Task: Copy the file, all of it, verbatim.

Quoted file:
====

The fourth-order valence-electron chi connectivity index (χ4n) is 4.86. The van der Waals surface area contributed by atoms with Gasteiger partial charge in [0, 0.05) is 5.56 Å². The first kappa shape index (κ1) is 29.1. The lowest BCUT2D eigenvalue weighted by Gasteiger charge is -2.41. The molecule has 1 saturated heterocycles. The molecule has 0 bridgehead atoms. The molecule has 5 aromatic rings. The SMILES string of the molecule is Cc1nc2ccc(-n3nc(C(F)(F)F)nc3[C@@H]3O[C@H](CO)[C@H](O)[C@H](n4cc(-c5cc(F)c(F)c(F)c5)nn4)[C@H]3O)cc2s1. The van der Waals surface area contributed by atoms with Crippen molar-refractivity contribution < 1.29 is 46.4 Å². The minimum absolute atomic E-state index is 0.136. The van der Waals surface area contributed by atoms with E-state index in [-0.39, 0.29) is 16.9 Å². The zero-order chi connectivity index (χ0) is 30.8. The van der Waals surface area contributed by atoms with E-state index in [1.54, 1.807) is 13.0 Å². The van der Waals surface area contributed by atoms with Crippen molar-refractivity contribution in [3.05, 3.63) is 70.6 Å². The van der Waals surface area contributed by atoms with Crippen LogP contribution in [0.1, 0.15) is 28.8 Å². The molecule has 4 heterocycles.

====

The fourth-order valence-electron chi connectivity index (χ4n) is 4.86. The van der Waals surface area contributed by atoms with Gasteiger partial charge in [0, 0.05) is 5.56 Å². The first kappa shape index (κ1) is 29.1. The lowest BCUT2D eigenvalue weighted by Gasteiger charge is -2.41. The molecule has 1 saturated heterocycles. The molecule has 0 bridgehead atoms. The molecule has 5 aromatic rings. The SMILES string of the molecule is Cc1nc2ccc(-n3nc(C(F)(F)F)nc3[C@@H]3O[C@H](CO)[C@H](O)[C@H](n4cc(-c5cc(F)c(F)c(F)c5)nn4)[C@H]3O)cc2s1. The van der Waals surface area contributed by atoms with Crippen molar-refractivity contribution < 1.29 is 46.4 Å². The minimum absolute atomic E-state index is 0.136. The van der Waals surface area contributed by atoms with E-state index in [-0.39, 0.29) is 16.9 Å². The zero-order chi connectivity index (χ0) is 30.8. The van der Waals surface area contributed by atoms with E-state index in [1.54, 1.807) is 13.0 Å². The van der Waals surface area contributed by atoms with Crippen molar-refractivity contribution in [3.05, 3.63) is 70.6 Å². The van der Waals surface area contributed by atoms with Crippen LogP contribution in [0.1, 0.15) is 28.8 Å². The molecule has 4 heterocycles.